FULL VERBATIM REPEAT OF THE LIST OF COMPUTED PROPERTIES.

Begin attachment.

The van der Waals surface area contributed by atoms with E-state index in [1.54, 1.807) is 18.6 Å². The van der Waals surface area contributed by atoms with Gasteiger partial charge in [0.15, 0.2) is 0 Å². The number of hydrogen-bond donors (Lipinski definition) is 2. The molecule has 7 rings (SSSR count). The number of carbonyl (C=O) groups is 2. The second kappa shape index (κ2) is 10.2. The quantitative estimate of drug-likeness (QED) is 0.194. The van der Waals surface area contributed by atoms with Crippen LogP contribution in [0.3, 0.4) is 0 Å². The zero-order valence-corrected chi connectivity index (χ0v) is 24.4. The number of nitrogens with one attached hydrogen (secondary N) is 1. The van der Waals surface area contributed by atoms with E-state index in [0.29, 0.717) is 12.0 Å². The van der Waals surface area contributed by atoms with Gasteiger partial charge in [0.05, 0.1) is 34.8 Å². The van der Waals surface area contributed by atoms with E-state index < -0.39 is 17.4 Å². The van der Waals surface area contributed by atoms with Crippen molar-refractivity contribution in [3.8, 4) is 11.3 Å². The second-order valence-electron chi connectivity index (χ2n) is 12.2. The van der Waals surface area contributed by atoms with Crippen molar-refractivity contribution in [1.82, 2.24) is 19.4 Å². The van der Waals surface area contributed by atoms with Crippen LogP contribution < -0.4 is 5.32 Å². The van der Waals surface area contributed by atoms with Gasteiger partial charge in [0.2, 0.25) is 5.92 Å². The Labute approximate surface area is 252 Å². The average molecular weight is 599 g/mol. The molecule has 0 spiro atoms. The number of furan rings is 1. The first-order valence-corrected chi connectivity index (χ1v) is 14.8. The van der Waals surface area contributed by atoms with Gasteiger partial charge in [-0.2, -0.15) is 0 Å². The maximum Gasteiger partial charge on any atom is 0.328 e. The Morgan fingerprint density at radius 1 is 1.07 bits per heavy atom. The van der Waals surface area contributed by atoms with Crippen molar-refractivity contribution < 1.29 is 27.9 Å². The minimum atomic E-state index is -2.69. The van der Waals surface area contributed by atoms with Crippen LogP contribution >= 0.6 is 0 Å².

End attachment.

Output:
The van der Waals surface area contributed by atoms with E-state index in [1.54, 1.807) is 18.6 Å². The van der Waals surface area contributed by atoms with Gasteiger partial charge in [0.15, 0.2) is 0 Å². The number of hydrogen-bond donors (Lipinski definition) is 2. The molecule has 7 rings (SSSR count). The number of carbonyl (C=O) groups is 2. The second kappa shape index (κ2) is 10.2. The quantitative estimate of drug-likeness (QED) is 0.194. The van der Waals surface area contributed by atoms with Crippen LogP contribution in [0.3, 0.4) is 0 Å². The zero-order valence-corrected chi connectivity index (χ0v) is 24.4. The number of nitrogens with one attached hydrogen (secondary N) is 1. The van der Waals surface area contributed by atoms with E-state index in [0.29, 0.717) is 12.0 Å². The van der Waals surface area contributed by atoms with Gasteiger partial charge in [0.05, 0.1) is 34.8 Å². The van der Waals surface area contributed by atoms with E-state index < -0.39 is 17.4 Å². The van der Waals surface area contributed by atoms with Crippen molar-refractivity contribution in [3.8, 4) is 11.3 Å². The second-order valence-electron chi connectivity index (χ2n) is 12.2. The van der Waals surface area contributed by atoms with Crippen molar-refractivity contribution in [1.82, 2.24) is 19.4 Å². The van der Waals surface area contributed by atoms with Crippen LogP contribution < -0.4 is 5.32 Å². The van der Waals surface area contributed by atoms with Gasteiger partial charge in [0.2, 0.25) is 5.92 Å². The Labute approximate surface area is 252 Å². The average molecular weight is 599 g/mol. The molecule has 0 spiro atoms. The number of furan rings is 1. The first-order valence-corrected chi connectivity index (χ1v) is 14.8. The van der Waals surface area contributed by atoms with Gasteiger partial charge in [-0.2, -0.15) is 0 Å². The maximum Gasteiger partial charge on any atom is 0.328 e. The Morgan fingerprint density at radius 1 is 1.07 bits per heavy atom. The van der Waals surface area contributed by atoms with Crippen molar-refractivity contribution < 1.29 is 27.9 Å². The minimum atomic E-state index is -2.69. The van der Waals surface area contributed by atoms with Crippen LogP contribution >= 0.6 is 0 Å².